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Restorative justice for homicide survivors and perpetrators.

Kay, Judith W.. Murder victims' families for reconciliation: story-telling for healing, as a witness, and in public policy
This chapter explains why telling stories can be both psychologically healing and politically necessary for murder victims’ family members who oppose the death penalty. After introducing a survivor group committed to death penalty abolition, it shows how reframed narratives about the deceased and/or the perpetrator inform some survivors’ opposition to the death penalty. The chapter examines the contested role of personal narratives in the community, the victim rights movement, the criminal justice system, and public policy, and how certain contexts can deprive narrative of most of its transformative power. (excerpt)
Restorative Justice Consortium.. Hearing the Relatives of Murder and Manslaughter Victims:Response to Government’s consultation from the Restorative Justice Consortium
We should make it clear at the outset what we are not proposing. Restorative justice is often proposed as an alternative to sentencing for less serious crimes, but that is obviously not the case with homicide. Secondly, it is often presented as an opportunity for the offender to apologize and the victim (in this case the relative) to forgive. The restorative justice process may make those interactions more likely, but it does not aim at them; it only provides a channel of communication for them to use in the way most helpful to them. There should be no expectation of an apology, which might not be sincere, and certainly no pressure for forgiveness, although evidence suggests that those who are able to forgive find it helpful. Thirdly, it does not consist merely in bringing the relative(s) and the offender together; it should begin with several interviews with both the relatives and the offender to make sure that they understand what the process may be like, to make as sure as possible that it will be constructive, and if there is a possibility that it will not go as expected, to prepare them for that (if they want to go ahead nonetheless) or to recommend that the contact should not proceed. The contact is not necessarily face-to-face – that is their choice - although the evidence suggests that the participants derive greater benefit when it is. What we are proposing is that relatives should be made aware that there are possibilities for them to communicate with the offender, with careful preparation, support and safeguards. This may lead to the results mentioned above; another result may be to discharge any hostile feelings so that when the offender is eventually released, both he or she and the relatives need no longer fear each other, if the offender returns to live in the same locality. (excerpt)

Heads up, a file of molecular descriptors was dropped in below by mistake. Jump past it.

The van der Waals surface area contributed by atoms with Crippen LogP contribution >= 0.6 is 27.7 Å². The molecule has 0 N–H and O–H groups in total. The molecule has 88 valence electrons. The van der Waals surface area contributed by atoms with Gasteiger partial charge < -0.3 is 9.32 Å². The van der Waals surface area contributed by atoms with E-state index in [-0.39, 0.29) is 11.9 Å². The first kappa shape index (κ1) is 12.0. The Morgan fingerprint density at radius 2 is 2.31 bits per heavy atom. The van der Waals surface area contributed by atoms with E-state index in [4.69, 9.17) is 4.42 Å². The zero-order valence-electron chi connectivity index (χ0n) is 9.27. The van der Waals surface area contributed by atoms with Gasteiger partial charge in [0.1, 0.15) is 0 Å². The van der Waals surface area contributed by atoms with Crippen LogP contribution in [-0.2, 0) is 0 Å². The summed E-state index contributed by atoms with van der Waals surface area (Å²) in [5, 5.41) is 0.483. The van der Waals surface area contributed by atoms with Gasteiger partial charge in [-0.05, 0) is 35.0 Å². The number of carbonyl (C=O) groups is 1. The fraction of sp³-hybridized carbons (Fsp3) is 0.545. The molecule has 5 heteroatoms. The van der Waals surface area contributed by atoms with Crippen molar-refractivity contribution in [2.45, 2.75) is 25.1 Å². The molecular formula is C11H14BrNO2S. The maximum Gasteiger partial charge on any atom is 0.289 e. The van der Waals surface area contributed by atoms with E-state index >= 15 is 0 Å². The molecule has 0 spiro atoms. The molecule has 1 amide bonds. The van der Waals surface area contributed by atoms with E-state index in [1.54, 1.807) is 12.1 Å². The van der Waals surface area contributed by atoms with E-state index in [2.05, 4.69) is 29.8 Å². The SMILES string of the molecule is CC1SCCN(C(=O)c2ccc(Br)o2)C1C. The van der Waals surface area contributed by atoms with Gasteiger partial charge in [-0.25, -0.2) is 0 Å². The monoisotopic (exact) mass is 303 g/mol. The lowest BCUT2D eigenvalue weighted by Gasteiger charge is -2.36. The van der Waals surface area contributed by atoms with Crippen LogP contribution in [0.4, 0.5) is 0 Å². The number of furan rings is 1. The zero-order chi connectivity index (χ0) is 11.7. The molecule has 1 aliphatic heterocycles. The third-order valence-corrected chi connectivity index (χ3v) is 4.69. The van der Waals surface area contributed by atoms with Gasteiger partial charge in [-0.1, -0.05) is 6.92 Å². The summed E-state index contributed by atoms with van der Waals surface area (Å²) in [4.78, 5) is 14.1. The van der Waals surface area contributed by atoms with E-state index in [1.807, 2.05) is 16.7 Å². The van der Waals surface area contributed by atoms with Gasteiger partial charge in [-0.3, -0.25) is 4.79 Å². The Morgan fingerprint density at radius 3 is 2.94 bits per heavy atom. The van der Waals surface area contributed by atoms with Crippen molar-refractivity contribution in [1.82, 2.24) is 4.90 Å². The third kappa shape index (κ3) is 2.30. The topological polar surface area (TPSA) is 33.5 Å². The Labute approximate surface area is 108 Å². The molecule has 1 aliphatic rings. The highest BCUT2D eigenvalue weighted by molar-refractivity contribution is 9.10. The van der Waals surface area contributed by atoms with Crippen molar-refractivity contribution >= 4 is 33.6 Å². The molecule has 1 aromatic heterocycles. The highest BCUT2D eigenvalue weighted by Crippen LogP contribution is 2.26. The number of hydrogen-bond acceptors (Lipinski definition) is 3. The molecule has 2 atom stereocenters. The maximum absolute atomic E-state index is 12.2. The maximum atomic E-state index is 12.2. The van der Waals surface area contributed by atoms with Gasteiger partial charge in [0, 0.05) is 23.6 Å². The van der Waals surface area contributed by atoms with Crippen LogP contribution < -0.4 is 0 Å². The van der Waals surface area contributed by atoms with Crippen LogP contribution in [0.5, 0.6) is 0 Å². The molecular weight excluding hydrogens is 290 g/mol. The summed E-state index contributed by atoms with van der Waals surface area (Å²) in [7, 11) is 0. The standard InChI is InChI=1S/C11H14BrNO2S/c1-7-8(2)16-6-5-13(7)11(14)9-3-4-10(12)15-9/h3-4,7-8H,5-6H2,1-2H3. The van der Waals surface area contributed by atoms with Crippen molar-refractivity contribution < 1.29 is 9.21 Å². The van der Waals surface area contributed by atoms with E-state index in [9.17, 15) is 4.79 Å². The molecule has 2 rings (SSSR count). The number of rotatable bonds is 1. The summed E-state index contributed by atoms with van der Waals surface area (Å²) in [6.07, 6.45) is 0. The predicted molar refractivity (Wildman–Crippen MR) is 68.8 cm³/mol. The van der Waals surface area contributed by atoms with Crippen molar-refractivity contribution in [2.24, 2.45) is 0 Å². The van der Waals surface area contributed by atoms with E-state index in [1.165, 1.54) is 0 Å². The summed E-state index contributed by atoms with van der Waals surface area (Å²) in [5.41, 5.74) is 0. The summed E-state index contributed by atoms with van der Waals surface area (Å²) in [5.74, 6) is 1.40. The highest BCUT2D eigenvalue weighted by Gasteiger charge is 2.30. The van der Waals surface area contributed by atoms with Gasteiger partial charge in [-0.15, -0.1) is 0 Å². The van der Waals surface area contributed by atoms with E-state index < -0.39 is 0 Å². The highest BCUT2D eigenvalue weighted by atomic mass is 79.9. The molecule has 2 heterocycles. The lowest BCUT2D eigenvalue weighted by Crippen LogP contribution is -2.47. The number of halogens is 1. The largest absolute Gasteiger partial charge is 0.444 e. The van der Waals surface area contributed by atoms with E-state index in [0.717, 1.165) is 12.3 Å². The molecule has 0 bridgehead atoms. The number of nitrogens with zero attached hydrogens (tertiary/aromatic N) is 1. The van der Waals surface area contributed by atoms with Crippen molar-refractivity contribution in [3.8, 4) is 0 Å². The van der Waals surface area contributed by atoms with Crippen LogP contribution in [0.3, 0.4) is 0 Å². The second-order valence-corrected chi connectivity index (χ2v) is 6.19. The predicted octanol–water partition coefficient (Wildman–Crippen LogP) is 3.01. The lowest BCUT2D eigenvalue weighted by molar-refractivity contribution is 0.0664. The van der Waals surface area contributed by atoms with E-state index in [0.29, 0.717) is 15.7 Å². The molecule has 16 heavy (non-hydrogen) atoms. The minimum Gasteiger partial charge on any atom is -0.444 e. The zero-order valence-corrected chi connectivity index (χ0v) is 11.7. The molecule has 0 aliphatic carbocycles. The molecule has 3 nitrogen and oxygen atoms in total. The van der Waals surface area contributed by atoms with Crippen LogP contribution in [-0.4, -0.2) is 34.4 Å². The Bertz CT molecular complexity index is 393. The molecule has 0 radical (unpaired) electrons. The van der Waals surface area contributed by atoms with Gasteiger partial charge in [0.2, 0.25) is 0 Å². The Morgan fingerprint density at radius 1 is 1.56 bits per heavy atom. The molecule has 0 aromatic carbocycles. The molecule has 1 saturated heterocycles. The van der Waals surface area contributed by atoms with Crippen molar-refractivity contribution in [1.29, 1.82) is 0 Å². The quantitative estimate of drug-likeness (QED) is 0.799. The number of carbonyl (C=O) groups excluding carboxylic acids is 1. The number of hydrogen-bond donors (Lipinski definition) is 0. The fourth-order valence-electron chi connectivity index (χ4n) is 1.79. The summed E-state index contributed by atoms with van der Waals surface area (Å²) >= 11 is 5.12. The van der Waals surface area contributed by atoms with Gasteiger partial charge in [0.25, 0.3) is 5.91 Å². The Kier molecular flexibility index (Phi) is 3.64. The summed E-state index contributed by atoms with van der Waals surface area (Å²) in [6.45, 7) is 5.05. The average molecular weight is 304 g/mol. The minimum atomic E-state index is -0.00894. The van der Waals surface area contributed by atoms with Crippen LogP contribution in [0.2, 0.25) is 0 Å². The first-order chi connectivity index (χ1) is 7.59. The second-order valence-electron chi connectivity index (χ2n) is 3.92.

Office of Criminal Justice Reform. Hearing the Relatives of Murder and Manslaughter Victims.
This consultation paper describes proposed plans by the UK government to provide the relatives of murder and manslaughter victims a voice in criminal proceedings.